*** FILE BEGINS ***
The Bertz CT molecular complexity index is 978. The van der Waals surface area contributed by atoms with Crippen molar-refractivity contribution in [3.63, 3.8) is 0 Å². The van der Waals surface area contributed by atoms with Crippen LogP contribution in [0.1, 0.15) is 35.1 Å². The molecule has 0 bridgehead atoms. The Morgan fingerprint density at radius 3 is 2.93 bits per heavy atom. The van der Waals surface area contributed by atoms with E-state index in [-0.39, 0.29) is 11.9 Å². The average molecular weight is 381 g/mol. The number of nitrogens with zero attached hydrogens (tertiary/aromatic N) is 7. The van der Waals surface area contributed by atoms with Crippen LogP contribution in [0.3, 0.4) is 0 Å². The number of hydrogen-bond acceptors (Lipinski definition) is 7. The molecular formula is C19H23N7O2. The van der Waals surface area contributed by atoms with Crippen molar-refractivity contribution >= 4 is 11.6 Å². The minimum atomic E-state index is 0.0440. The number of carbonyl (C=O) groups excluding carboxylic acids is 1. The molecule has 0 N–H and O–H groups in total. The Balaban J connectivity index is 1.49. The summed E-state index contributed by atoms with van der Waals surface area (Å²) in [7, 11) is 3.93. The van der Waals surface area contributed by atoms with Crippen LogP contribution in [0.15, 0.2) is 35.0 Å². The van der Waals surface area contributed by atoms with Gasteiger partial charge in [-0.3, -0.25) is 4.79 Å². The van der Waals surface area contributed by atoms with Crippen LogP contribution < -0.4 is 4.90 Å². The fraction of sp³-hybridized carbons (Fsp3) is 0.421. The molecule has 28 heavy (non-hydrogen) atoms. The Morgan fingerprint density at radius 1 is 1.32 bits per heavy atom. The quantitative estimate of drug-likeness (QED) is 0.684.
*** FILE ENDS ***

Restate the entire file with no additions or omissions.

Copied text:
The Bertz CT molecular complexity index is 978. The van der Waals surface area contributed by atoms with Crippen molar-refractivity contribution in [3.63, 3.8) is 0 Å². The van der Waals surface area contributed by atoms with Crippen LogP contribution in [0.1, 0.15) is 35.1 Å². The molecule has 0 bridgehead atoms. The Morgan fingerprint density at radius 3 is 2.93 bits per heavy atom. The van der Waals surface area contributed by atoms with E-state index in [-0.39, 0.29) is 11.9 Å². The average molecular weight is 381 g/mol. The number of nitrogens with zero attached hydrogens (tertiary/aromatic N) is 7. The van der Waals surface area contributed by atoms with Crippen LogP contribution in [0.3, 0.4) is 0 Å². The number of hydrogen-bond acceptors (Lipinski definition) is 7. The molecular formula is C19H23N7O2. The van der Waals surface area contributed by atoms with Crippen molar-refractivity contribution >= 4 is 11.6 Å². The minimum atomic E-state index is 0.0440. The number of carbonyl (C=O) groups excluding carboxylic acids is 1. The molecule has 0 N–H and O–H groups in total. The Balaban J connectivity index is 1.49. The summed E-state index contributed by atoms with van der Waals surface area (Å²) in [7, 11) is 3.93. The van der Waals surface area contributed by atoms with Crippen LogP contribution in [0.15, 0.2) is 35.0 Å². The van der Waals surface area contributed by atoms with Gasteiger partial charge in [-0.3, -0.25) is 4.79 Å². The van der Waals surface area contributed by atoms with Crippen LogP contribution < -0.4 is 4.90 Å². The fraction of sp³-hybridized carbons (Fsp3) is 0.421. The molecule has 28 heavy (non-hydrogen) atoms. The Morgan fingerprint density at radius 1 is 1.32 bits per heavy atom. The quantitative estimate of drug-likeness (QED) is 0.684.